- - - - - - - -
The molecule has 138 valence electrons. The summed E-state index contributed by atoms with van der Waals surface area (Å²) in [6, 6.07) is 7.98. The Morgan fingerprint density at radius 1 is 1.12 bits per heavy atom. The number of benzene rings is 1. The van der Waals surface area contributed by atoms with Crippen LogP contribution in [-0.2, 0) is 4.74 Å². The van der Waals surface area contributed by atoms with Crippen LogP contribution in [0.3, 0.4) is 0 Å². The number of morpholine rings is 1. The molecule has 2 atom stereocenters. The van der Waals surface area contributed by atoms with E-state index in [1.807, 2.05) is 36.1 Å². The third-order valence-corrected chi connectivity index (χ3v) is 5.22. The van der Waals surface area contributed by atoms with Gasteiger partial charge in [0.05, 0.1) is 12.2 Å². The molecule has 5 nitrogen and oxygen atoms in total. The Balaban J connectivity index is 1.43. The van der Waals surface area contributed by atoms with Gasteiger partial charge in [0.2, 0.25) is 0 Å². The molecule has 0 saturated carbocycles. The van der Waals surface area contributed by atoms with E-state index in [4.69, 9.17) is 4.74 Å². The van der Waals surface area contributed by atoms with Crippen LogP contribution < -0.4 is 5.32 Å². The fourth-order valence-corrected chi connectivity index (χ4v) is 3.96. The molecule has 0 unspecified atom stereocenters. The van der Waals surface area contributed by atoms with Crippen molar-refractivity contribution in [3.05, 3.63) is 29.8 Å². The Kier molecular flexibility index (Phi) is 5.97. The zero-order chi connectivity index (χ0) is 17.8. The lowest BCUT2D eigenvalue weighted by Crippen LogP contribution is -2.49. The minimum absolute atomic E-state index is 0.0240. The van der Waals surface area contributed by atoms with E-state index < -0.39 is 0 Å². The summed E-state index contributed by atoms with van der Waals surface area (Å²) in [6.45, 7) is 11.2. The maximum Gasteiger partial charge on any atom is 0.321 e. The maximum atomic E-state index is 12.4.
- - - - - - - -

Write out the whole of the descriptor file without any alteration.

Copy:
The molecule has 138 valence electrons. The summed E-state index contributed by atoms with van der Waals surface area (Å²) in [6, 6.07) is 7.98. The Morgan fingerprint density at radius 1 is 1.12 bits per heavy atom. The number of benzene rings is 1. The van der Waals surface area contributed by atoms with Crippen LogP contribution in [-0.2, 0) is 4.74 Å². The van der Waals surface area contributed by atoms with Crippen LogP contribution in [0.3, 0.4) is 0 Å². The number of morpholine rings is 1. The molecule has 2 atom stereocenters. The van der Waals surface area contributed by atoms with E-state index in [1.807, 2.05) is 36.1 Å². The third-order valence-corrected chi connectivity index (χ3v) is 5.22. The van der Waals surface area contributed by atoms with Gasteiger partial charge in [0.05, 0.1) is 12.2 Å². The molecule has 5 nitrogen and oxygen atoms in total. The Balaban J connectivity index is 1.43. The van der Waals surface area contributed by atoms with Gasteiger partial charge in [0.2, 0.25) is 0 Å². The molecule has 0 saturated carbocycles. The van der Waals surface area contributed by atoms with E-state index in [4.69, 9.17) is 4.74 Å². The van der Waals surface area contributed by atoms with Crippen LogP contribution < -0.4 is 5.32 Å². The fourth-order valence-corrected chi connectivity index (χ4v) is 3.96. The molecule has 0 unspecified atom stereocenters. The van der Waals surface area contributed by atoms with Crippen molar-refractivity contribution in [3.05, 3.63) is 29.8 Å². The Kier molecular flexibility index (Phi) is 5.97. The zero-order chi connectivity index (χ0) is 17.8. The lowest BCUT2D eigenvalue weighted by Crippen LogP contribution is -2.49. The minimum absolute atomic E-state index is 0.0240. The van der Waals surface area contributed by atoms with E-state index < -0.39 is 0 Å². The summed E-state index contributed by atoms with van der Waals surface area (Å²) in [6.45, 7) is 11.2. The maximum Gasteiger partial charge on any atom is 0.321 e. The maximum atomic E-state index is 12.4.